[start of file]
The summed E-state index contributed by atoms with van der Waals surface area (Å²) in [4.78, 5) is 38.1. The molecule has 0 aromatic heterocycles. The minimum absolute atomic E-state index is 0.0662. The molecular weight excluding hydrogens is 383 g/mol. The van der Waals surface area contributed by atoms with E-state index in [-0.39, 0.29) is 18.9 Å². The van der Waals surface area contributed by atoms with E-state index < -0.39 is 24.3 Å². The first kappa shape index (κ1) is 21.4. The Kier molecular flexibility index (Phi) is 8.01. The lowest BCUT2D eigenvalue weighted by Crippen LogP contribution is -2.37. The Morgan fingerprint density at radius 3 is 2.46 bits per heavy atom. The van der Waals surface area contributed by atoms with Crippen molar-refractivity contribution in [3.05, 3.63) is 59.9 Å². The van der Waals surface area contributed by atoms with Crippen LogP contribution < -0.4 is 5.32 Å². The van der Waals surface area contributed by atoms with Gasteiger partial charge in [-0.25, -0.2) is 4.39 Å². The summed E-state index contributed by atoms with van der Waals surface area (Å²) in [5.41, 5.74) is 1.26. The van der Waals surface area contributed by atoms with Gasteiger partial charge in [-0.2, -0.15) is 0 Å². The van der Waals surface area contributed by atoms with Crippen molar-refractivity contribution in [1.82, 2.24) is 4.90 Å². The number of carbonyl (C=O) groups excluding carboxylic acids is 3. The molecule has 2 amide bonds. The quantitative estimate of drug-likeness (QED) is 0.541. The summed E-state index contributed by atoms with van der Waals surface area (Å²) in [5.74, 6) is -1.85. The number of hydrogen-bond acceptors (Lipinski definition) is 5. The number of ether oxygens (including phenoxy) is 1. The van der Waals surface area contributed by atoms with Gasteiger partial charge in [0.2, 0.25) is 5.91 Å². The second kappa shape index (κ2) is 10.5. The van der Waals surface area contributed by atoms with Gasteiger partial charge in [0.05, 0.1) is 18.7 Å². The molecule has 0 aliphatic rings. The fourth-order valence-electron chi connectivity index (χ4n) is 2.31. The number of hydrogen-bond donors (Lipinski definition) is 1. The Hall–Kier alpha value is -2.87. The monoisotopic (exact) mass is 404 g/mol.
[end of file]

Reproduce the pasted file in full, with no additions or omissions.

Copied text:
The summed E-state index contributed by atoms with van der Waals surface area (Å²) in [4.78, 5) is 38.1. The molecule has 0 aromatic heterocycles. The minimum absolute atomic E-state index is 0.0662. The molecular weight excluding hydrogens is 383 g/mol. The van der Waals surface area contributed by atoms with E-state index in [-0.39, 0.29) is 18.9 Å². The van der Waals surface area contributed by atoms with E-state index < -0.39 is 24.3 Å². The first kappa shape index (κ1) is 21.4. The Kier molecular flexibility index (Phi) is 8.01. The lowest BCUT2D eigenvalue weighted by Crippen LogP contribution is -2.37. The Morgan fingerprint density at radius 3 is 2.46 bits per heavy atom. The van der Waals surface area contributed by atoms with Crippen molar-refractivity contribution in [3.05, 3.63) is 59.9 Å². The van der Waals surface area contributed by atoms with Crippen LogP contribution < -0.4 is 5.32 Å². The van der Waals surface area contributed by atoms with Gasteiger partial charge in [-0.25, -0.2) is 4.39 Å². The summed E-state index contributed by atoms with van der Waals surface area (Å²) in [5.41, 5.74) is 1.26. The van der Waals surface area contributed by atoms with Gasteiger partial charge in [-0.2, -0.15) is 0 Å². The van der Waals surface area contributed by atoms with Crippen molar-refractivity contribution in [1.82, 2.24) is 4.90 Å². The number of carbonyl (C=O) groups excluding carboxylic acids is 3. The molecule has 2 amide bonds. The quantitative estimate of drug-likeness (QED) is 0.541. The summed E-state index contributed by atoms with van der Waals surface area (Å²) in [5.74, 6) is -1.85. The number of hydrogen-bond acceptors (Lipinski definition) is 5. The number of ether oxygens (including phenoxy) is 1. The van der Waals surface area contributed by atoms with Gasteiger partial charge in [0.2, 0.25) is 5.91 Å². The second kappa shape index (κ2) is 10.5. The van der Waals surface area contributed by atoms with Gasteiger partial charge in [0.05, 0.1) is 18.7 Å². The molecule has 0 aliphatic rings. The fourth-order valence-electron chi connectivity index (χ4n) is 2.31. The number of hydrogen-bond donors (Lipinski definition) is 1. The Hall–Kier alpha value is -2.87. The monoisotopic (exact) mass is 404 g/mol.